November 5-7, 2018 at USC
November 13, 2018 (Location TBA)
Public lecture by 2018-2019 Center Research Fellow Jean-Marc Dreyfus (University of Manchester
(As part of our Librarian’s Corner Series, we hope to introduce librarians and researchers elsewhere to the wealth and breadth of our Visual History Archive collections. In this issue of our newsletter, we focus on the Contemporary Antisemitism collection.)
The Contemporary Antisemitism collection is part of the USC Shoah Foundation’s Countering Antisemitism Through Testimony project, which was initiated in 2013 as a response to the rise of antisemitism in the world, most immediately manifesting in a series of attacks on individual Jews and Jewish public property. One such attack on a Jewish synagogue in Copenhagen, Denmark, prompted the recording of the first group of interviews that were added to this collection in 2015. (To learn more, click here.)
Since 2013, 61 interviews have been recorded for the Contemporary Antisemitism collection. The interviews were collected in seven countries, including Belgium, Denmark, France, Hungary, Sweden, United States, and United Kingdom. Of these 61 interviews, 42 have been fully integrated into the Visual History Archive, the latest 27 of which were released as recently as August 25, 2018. The collection includes interviews with survivors and witnesses of anti-Semitic attacks, but also scholars and experts in the fields of Holocaust and genocide studies. To learn more, click here.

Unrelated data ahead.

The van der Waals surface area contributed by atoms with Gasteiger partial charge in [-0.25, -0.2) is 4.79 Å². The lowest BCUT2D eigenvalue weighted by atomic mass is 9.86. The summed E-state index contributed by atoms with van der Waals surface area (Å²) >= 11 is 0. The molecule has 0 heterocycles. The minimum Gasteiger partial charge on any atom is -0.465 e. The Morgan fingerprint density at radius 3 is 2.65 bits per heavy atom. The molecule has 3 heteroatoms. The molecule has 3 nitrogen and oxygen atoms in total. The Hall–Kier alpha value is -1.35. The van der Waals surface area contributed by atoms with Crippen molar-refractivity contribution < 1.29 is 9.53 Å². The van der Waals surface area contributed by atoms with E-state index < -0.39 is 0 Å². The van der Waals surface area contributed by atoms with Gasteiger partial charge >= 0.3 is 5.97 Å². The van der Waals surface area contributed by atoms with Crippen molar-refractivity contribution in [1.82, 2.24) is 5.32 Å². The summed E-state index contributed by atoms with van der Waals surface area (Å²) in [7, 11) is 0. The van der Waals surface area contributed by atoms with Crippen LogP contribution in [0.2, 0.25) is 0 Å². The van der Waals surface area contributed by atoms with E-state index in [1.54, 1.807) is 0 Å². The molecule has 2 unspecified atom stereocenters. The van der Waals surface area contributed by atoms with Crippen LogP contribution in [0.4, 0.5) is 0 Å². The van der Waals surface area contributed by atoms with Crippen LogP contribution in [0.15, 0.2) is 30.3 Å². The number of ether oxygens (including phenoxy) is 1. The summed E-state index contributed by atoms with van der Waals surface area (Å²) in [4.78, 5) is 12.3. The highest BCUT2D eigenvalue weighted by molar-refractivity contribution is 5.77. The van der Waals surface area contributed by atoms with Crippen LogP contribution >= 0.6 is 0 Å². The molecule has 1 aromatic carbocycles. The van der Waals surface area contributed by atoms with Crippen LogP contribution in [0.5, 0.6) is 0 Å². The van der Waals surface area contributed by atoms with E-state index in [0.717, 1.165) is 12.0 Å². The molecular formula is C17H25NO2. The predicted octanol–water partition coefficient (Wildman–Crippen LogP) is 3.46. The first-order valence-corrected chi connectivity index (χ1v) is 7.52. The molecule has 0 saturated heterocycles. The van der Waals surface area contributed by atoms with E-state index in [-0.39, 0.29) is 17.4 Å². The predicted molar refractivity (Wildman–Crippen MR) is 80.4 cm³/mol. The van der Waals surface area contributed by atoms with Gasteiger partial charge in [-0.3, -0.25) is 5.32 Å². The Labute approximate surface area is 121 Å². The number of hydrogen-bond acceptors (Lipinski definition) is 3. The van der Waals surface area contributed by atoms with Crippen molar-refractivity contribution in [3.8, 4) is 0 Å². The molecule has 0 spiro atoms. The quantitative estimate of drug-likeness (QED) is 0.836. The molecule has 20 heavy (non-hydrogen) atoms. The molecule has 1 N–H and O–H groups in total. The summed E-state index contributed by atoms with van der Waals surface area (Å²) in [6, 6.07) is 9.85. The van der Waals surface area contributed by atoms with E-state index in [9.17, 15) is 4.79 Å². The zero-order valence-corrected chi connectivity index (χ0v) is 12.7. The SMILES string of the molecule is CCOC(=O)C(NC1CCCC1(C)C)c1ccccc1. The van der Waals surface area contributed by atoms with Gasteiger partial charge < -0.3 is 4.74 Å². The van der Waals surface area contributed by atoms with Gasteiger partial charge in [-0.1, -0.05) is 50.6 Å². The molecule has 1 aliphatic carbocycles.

One of the experts interviewed in France is Jean-Marc Dreyfus, a Reader in Holocaust Studies in the History Department of the University of Manchester, United Kingdom. Professor Dreyfus is currently in residence at the Center for Advanced Genocide Research as the 2018-2019 Center Research Fellow. While reflecting on his experience being interviewed for the collection, Professor Dreyfus noted that he accepted the invitation for an interview because of the importance of public discussion about the rise of antisemitism. He recalls how, in the light of terror attacks on a Jewish school and a kosher market in France, he and a group of other French intellectuals realized the urgency of speaking about and against antisemitism. Giving testimony for the Contemporary Antisemitism collection is one of the ways he hopes to do so.